Comedian Adam Carolla speculated Wednesday that actor Alec Baldwin’s departure from MSNBC earlier this week had more to do with poor ratings than his allegedly hurling a homophobic slur at a paparazzi photographer earlier this month.
Carolla argued it was more likely MSNBC used those remarks as a convenient excuse for ending a poor-performing program.
“Fitzdog, you and I have done enough of this shit to know the first two weeks basically lets you know where the rest is going,” Carolla said on his Wednesday podcast. “They’ll give you the first week just that people coming in — sort of looky-loos, curious, want to see what is going on, kicking some tires. But you get to the two-week mark, as a matter of fact, I think almost every network, if you cut them a deal and said, ‘Would you like your talent, your host, whatever — almost whatever the format is, right at the two-week mark to go on some racially insensitive or homophobic slur rant out in the streets of Manhattan and someone to capture it on film and they’ll throw it up on TMZ,’ they’ll go, ‘Oh, that’d be the greatest fucking windfall ever. It would save us a lot of fucking money and effort,’ because they have to then — it becomes this thing of, ‘We got to fire the producer, we got to get more writers, there’s a format change.'”
“And it’s also a world where if you don’t produce in the first 10 minutes, you’re out the door,” he continued. “If your sitcom doesn’t get any ratings in the first two weeks — it’s not a ‘Seinfeld’ era where it’s like, ‘Well, maybe in season two we’ll get a little more traction.’ … Meanwhile, if ‘Duck Dynasty’ goes on some sort of gay or ethnically based rant or homophobic rant, they’ll do a, ‘Guys, we got a prepared statement. You go ahead and say it and we’re moving on.’ You ain’t going anywhere. Like if you’re moving the needle, if you are getting traction and getting ratings, you’re not going anywhere.”
Carolla’s speculation may not be far off. Baldwin’s debut of his weekly 10 p.m. ET Friday program on the left-leaning MSNBC in October drew 654,000 viewers, a 53-percent jump from the prior week. However, by the time his final show ran on Nov. 8, his ratings had slipped dramatically, drawing 395,000 viewers.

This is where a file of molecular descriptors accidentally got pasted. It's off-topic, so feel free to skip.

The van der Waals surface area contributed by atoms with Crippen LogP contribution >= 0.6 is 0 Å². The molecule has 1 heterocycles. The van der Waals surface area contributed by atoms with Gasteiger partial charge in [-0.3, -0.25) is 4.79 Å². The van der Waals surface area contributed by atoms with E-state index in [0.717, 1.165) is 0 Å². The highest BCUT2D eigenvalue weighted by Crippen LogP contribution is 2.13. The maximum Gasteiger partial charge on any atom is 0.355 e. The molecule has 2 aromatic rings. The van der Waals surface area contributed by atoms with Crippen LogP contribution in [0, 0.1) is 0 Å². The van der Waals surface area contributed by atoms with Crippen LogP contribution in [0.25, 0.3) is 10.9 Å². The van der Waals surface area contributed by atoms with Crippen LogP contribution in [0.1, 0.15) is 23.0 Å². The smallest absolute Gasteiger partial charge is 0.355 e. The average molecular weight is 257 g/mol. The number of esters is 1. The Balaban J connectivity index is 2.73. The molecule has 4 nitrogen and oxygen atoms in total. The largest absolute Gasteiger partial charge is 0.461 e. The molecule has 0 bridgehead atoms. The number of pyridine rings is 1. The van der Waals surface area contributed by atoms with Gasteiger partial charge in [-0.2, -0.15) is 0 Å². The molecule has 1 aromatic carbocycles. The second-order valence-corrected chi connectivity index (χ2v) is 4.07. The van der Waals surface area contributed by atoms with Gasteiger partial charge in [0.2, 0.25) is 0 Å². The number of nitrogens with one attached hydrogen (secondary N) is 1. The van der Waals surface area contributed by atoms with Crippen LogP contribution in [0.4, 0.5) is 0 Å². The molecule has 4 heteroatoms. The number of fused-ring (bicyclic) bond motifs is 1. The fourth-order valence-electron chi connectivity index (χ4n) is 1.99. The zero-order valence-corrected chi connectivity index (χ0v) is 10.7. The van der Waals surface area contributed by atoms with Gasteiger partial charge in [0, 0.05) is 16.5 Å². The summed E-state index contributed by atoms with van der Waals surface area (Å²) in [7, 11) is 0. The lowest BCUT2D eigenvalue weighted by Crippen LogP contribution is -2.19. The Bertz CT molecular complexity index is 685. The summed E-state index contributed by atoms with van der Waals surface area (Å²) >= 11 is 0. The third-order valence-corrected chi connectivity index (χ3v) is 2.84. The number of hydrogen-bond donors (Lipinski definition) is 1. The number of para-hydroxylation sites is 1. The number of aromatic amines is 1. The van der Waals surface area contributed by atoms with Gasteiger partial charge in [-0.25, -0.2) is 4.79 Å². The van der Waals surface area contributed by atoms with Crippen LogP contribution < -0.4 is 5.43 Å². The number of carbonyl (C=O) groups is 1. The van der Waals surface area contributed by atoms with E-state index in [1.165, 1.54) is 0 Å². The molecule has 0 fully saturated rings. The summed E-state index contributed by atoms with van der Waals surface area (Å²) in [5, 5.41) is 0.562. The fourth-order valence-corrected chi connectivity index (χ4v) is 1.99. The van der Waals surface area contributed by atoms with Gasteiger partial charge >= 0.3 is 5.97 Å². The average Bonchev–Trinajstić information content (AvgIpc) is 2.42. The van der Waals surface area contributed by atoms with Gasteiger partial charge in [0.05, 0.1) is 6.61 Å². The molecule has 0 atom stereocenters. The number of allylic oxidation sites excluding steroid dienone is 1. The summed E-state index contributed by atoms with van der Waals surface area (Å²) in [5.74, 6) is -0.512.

“I know that Terrell Owens can say whatever Terrell Owens wants to say and can be as big a pompous ass and dick as he wants, as long as he’s going up and catching touchdowns,” Carolla said. “And the second he loses a step and doesn’t bring the ball down, Randy Moss — the list goes on and on. Sports are the ultimate with this. That guy can be poison to a team. If he’s bringing down the ball, he’s on a team. He may go to another team, he’s around. If he’s not bringing down the ball down, magically he’s gone. And I’m guessing Baldwin had shitty ratings, and I don’t that it’s all about that. It’s probably a convenient way of going, ‘This guy is a little bit hard to work with. We thought we’d get this big name; we thought we’d get some traction.'”
Carolla speculated if Baldwin’s numbers had not waned, a one- or two-week suspension would like have satisfied the gay community as punishment for his tirade.
“I’ll put it to you this way — I don’t know that anyone takes a principled stand on anything,” Carolla said. “They get pressure. What they do with the pressure will be based on how much money they’re making from the product. If they have a product that’s not selling and it gets recalled, and there’s a lawsuit or something, pack up the factory. If they’re doing something that’s selling gangbusters and 10 kids died, they’ll pay out those lawsuits and keep those conveyor belts rolling.”
“Look, I don’t think anyone in the gay community or beyond — if they said, ‘Look, Baldwin is going to get a one-week suspension for this off-air tirade, and then sent him back to work, I don’t think anyone would have went, ‘No, that’s outrageous. We must end his career as a talk show host.’ I don’t think anyone for the most part needs people removed in perpetuity. A nice two-week suspension would have sufficed.”